Toward the end of most bicycle magazines are numerous advertisements with some pretty amazing ways to spend a vacation on a bike. Adventure companies will pamper you as you pedal through Napa Valley, Tuscany, Scotland, or the Canadian Rockies. Fantastic trips, but they come with a price tag that simply makes the trips unobtainable for most of us. However, as I have learned over the last several years, one doesn’t need to travel to an exotic location or hire a bicycle touring company to have the trip of a lifetime. It just takes a sense of adventure and a little planning.
There is something special about a bike tour vacation that you can’t explain to someone that hasn’t done it. You wake in the morning and your only concern, for the entire day, is getting to the next location by sunset. The world moves at a slower pace, the speed of your bike. You are up close and personal with every aspect of the world around you – the geography, the sounds, nature, and people. You never know what you will find around the next turn – deer, an ice cream parlor, a river, a slice of pie, a lake, a friendly restaurant owner, a not so friendly chain smoker, a gourmet restaurant, a bald eagle, or a cold beer.
For the last two years, a friend and I have taken a bicycle tour leaving from one of my law firm’s offices, with the final destination being an event in Traverse City, Michigan, where we fit and give bicycle helmets to kids as part of an event our firm co-hosts in three locations around the State, called Lids for Kids. Last year, we left our office in Grand Rapids and traveled two days to get to Glen Arbor, before riding a short distance to Traverse City. This year, we rode from our Lansing office, for three days, to Leland. Both adventures didn’t require me to travel beyond the very place I would have started my day if it had been a routine work day. Both were done on a shoestring budget. And, both were among the best bicycle rides I can remember taking. Below is a summary of our most recent adventure, which includes our route, accommodations, gear, and some things we learned along the way.
THE RIDING PARTNER
The first key to planning a successful bike trip is finding a good riding partner. For me, this was an easy choice – my friend, Wade Burch. For those not familiar with Wade, his race resume includes finishing 58th at the 2013 UCI Cyclocross World Championships, 2nd at the 2016 Michigan Cyclocross Single Speed State Championships, and more failed solo efforts in road races than anyone could possibly count. Wade is the perfect traveling companion for a bike trip. He knows how to fix most things that can go wrong with a bicycle, isn’t overly competitive (i.e. he is not a half-wheeler), and his skills as a photographer guarantee that the memories of the tour will be well documented. It is also helpful that Wade is a stronger rider than me, so when faced with a headwind, there is no shame tucking in behind him for miles at a time. However, Wade also fits the most important criteria – he is someone I want to spend my days with. He is a good friend, with a good sense of humor, common values, and similar interests. We could talk all day on and off the bike, or be completely comfortable riding next to each other in total silence.
If the tour is going to be a success, your bicycle obviously needs to get you from point A to point B. In addition to being a quality and sturdy steed, your bike should be comfortable, since you will be spending most of the day in the saddle. It is also important to have the right tools in case something goes wrong and clothing since weather can change quickly, particularly in Michigan during early May.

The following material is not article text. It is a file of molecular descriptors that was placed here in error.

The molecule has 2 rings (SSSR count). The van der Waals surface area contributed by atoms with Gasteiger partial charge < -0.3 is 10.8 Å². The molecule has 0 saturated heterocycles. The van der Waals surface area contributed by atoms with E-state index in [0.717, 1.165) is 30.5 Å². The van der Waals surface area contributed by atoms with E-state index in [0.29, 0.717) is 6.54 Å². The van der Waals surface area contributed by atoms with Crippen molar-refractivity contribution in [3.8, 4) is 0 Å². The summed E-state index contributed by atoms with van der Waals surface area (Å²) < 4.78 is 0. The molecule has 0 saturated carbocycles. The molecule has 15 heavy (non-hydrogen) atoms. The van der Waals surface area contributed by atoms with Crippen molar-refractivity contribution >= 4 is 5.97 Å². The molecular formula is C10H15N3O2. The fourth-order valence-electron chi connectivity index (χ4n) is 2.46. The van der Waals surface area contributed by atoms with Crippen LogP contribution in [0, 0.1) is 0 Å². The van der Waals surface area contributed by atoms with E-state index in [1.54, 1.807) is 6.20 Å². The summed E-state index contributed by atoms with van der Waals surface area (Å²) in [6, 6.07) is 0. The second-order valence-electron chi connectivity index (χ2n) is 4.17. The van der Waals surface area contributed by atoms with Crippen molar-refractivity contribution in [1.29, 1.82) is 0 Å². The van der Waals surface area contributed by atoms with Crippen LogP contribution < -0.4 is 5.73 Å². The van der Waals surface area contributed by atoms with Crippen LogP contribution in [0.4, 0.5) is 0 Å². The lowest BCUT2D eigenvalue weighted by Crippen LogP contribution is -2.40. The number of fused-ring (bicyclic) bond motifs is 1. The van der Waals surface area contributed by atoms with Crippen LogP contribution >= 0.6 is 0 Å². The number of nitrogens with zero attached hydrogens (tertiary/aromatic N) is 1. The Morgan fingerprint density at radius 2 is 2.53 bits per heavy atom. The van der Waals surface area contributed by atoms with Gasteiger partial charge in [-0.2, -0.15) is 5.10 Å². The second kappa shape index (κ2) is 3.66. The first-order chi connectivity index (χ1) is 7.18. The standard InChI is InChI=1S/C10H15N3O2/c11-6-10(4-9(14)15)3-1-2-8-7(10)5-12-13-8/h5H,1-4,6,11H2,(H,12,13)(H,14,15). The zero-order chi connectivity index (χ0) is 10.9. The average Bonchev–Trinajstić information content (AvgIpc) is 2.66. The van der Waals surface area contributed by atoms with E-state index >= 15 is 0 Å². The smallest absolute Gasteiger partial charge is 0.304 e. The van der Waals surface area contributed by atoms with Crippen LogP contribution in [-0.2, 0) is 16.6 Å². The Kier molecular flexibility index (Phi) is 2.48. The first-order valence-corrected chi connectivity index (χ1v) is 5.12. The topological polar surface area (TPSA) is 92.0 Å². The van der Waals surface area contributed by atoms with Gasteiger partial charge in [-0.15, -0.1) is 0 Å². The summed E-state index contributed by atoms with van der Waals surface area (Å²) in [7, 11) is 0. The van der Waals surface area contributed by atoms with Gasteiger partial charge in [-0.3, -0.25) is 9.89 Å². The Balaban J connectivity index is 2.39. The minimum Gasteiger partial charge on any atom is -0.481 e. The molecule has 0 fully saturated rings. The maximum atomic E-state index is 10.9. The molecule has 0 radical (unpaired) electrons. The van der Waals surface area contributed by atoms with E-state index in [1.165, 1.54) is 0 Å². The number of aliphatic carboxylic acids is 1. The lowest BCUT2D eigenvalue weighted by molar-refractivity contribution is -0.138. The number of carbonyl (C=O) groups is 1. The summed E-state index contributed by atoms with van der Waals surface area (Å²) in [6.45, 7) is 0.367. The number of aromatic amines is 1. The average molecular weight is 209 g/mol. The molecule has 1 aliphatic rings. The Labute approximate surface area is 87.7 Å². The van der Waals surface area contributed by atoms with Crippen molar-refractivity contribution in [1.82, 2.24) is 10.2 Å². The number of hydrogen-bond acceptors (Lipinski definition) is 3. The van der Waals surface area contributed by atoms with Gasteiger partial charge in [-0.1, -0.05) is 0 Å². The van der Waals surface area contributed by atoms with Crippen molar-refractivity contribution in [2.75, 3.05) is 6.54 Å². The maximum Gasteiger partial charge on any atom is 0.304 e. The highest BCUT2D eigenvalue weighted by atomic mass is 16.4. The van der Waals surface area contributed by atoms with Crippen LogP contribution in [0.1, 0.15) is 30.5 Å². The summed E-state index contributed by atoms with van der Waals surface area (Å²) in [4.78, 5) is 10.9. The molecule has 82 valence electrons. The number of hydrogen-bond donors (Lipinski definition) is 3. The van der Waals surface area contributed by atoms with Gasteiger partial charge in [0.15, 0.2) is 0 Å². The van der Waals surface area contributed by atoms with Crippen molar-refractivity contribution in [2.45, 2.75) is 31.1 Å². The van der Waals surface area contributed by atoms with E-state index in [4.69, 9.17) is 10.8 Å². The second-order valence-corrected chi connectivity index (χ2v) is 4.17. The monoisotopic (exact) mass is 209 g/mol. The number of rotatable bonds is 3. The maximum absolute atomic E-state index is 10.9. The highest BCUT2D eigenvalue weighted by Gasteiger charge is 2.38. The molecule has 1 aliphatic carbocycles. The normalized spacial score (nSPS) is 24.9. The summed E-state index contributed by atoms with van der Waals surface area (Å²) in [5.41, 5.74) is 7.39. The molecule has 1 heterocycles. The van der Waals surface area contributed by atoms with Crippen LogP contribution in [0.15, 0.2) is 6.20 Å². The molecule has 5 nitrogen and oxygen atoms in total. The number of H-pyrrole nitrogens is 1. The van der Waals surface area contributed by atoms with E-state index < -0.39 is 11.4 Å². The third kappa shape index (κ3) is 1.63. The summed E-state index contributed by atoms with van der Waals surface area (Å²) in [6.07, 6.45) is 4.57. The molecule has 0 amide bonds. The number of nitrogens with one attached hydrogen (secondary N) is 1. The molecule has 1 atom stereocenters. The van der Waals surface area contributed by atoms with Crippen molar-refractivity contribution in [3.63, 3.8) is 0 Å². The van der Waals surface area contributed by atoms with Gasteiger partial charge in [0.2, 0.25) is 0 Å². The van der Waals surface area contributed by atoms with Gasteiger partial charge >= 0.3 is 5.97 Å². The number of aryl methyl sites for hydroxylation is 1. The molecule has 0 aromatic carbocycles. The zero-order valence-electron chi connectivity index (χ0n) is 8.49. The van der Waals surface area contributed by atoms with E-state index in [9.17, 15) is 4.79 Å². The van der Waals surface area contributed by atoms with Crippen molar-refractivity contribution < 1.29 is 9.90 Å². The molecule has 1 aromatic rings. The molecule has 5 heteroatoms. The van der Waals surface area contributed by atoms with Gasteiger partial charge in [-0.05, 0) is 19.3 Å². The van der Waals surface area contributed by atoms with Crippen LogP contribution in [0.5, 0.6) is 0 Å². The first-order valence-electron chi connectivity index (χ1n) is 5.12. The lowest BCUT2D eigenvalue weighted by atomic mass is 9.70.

Wade rode a Trek Ion cyclocross bike with a rear mounted rack and panniers. He also had a large and heavy handlebar bag that was stabilized by a front mounted rack. I am a huge fan of the wide (700 x 32), gum wall tires he ran, which had slick treads.
I rode my Trek 920 adventure bike but changed out the mountain bike knobby tires for 700 x 38 slicks. The bike comes equipped with a front and rear rack and I used Thule waterproof panniers on the front and rear. My favorite additions to the bike are probably a bell from Spurcycle and camouflage handlebar tape.
We both carried more than we needed. Extra bibs, jerseys, sweaters, t-shirts, winter jackets, rain jackets, walking shoes, and jeans. We certainly could have packed lighter, but we weren’t looking to set any speed records and wanted to put our focus on being prepared for all conditions and having a good time. As a result, fully loaded, the bikes weighed in above 45 pounds each! We also both packed multi-tool kits, a chain tool, spare tubes, patch kits, pumps, and plenty of snacks.
The route was roughly planned based upon past experience, Google Bike Routes, and Rails to Trails routes. However, as we quickly learned, the planning could have been far better. Many of the roads and trails were difficult to ride. After about 50 miles we were essentially trying to head in the right general direction (northwest) relying heavily on our GPS.
Day 1 – Lansing to Stanwood
We left from south Lansing and traveled northwest. We took mostly rural roads passing through DeWitt, Westphalia, Ionia, and Belding, before making it to our stop for the night, Healy’s Outback Ranch, a horse farm, near the Canadian Lakes. The day totaled about 120 miles and was mostly flat. On rural roads with light traffic. Healy’s was a great stop, the owners helped us improve our route for Day 2 and surprised us with baggies of cookies and other snacks as we were heading out in the morning.
Day 2 – Stanwood to Manistee